Mycobacterium gordonae infection: causes, symptoms, diagnosis, and treatment

Mycobacterium gordonae can cause cutaneous and visceral lesions, often in individuals with reduced immunity.


Mycobacterium gordonae is a common mycobacterium and is a slow-growing yellow scotochromogen, with smooth surface, mainly in soils, ground water, tap water, bottled water, unpasteurized milk, mucous membranes, urine, and gastric fluid.

Mycobacterium gordonae is a nonpathogenic mycobacterium, and the mycobacterium isolated from many specimens may be contamination but not a pathogen. Therefore, the results of positive culture should be carefully evaluated. The mycobacterium can infect the lungs, blood, bone marrow, and other organs in patients with positive HIV or severe immunodeficiency, such as CD4+ lymphocytes less than 100/μL.

Signs and Symptoms

After the traumatic skin is exposed to the soil, which is common in garden workers, nodules or skin granuloma can occur. If there is trauma in the cornea, keratitis can occur after contact with the bacteria. In patients with HIV infection, pulmonary infiltration or nodules, thin walled cavity, retroperitoneal infections, pyemia, urinary tract infections, or synovial fluid infections can occur. Acute respiratory distress syndrome (ARDS) can occur. Numerous colonies can be found in respiratory specimens that are repeatedly cultured, often when CD4+ cells are less than 50/μL. Patients present with fever, lasting for more than 2 weeks. Patients have response to effective antimycobacterial medications, and the chest infiltration slowly subsides.

Mycobacterium gordonae infection is a marker of severe immunosuppression in HIV patients. The differences in race, gender, and age of the infection are unclear.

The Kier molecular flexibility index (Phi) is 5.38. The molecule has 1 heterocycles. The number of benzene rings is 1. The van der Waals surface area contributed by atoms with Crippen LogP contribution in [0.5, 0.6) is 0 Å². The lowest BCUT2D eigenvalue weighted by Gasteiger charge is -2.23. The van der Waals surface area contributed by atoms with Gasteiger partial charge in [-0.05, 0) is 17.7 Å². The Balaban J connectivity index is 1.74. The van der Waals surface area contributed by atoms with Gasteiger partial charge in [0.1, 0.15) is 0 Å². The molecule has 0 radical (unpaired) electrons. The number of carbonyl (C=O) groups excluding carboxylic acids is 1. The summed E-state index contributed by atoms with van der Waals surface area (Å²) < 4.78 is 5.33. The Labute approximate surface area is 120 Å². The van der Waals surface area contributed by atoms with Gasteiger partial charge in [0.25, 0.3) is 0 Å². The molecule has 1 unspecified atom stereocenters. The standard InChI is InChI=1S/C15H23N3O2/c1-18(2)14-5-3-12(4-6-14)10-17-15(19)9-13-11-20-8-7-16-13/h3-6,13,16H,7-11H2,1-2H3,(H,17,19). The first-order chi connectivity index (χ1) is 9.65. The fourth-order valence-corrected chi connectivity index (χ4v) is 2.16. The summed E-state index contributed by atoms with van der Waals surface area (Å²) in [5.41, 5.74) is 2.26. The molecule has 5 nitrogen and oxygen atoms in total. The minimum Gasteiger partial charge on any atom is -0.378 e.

Patients generally have a good prognosis, unless immunosuppression. The mortality rate is less than 0.1%.


Tuberculoid granuloma in the dermis can be seen. Generally, caseous necrosis is absent, positive results in acid-fast staining are visible, and the mycobacterium can be isolated by culture.


On the basis of the skin lesions, histopathology, positive results in acid-fast bacilli tests and culture, and identification of mycobacterium, the disease can be diagnosed. Generally, positive blood culture can indicate an infection rather than colonization. Once the culture is positive, comprehensive clinical considerations are required.


There is currently no effective unified treatment regimen. In vitro susceptibility testing suggests that clarithromycin, azithromycin, quinolones especially levofloxacin, and ethambutol can be used. Treatment should be continued until negative culture. It is unclear whether extended treatment can prevent recurrence after negative bacterial culture. The bacterium is resistant to isoniazid, pyrazinamide, and streptomycin. The effects of doxycycline, sulfamethoxazole, and trimethoprim against the bacteria are unclear.

The course of treatment that prevents recurrence is undetermined, and 3, 6, or 12 months of treatment are present. Short course of treatment may result in relapses, whereas long course of treatment can cause adverse effects. Monotherapy can cause resistance, and there is no clear evaluation data for the interval multidrug therapy.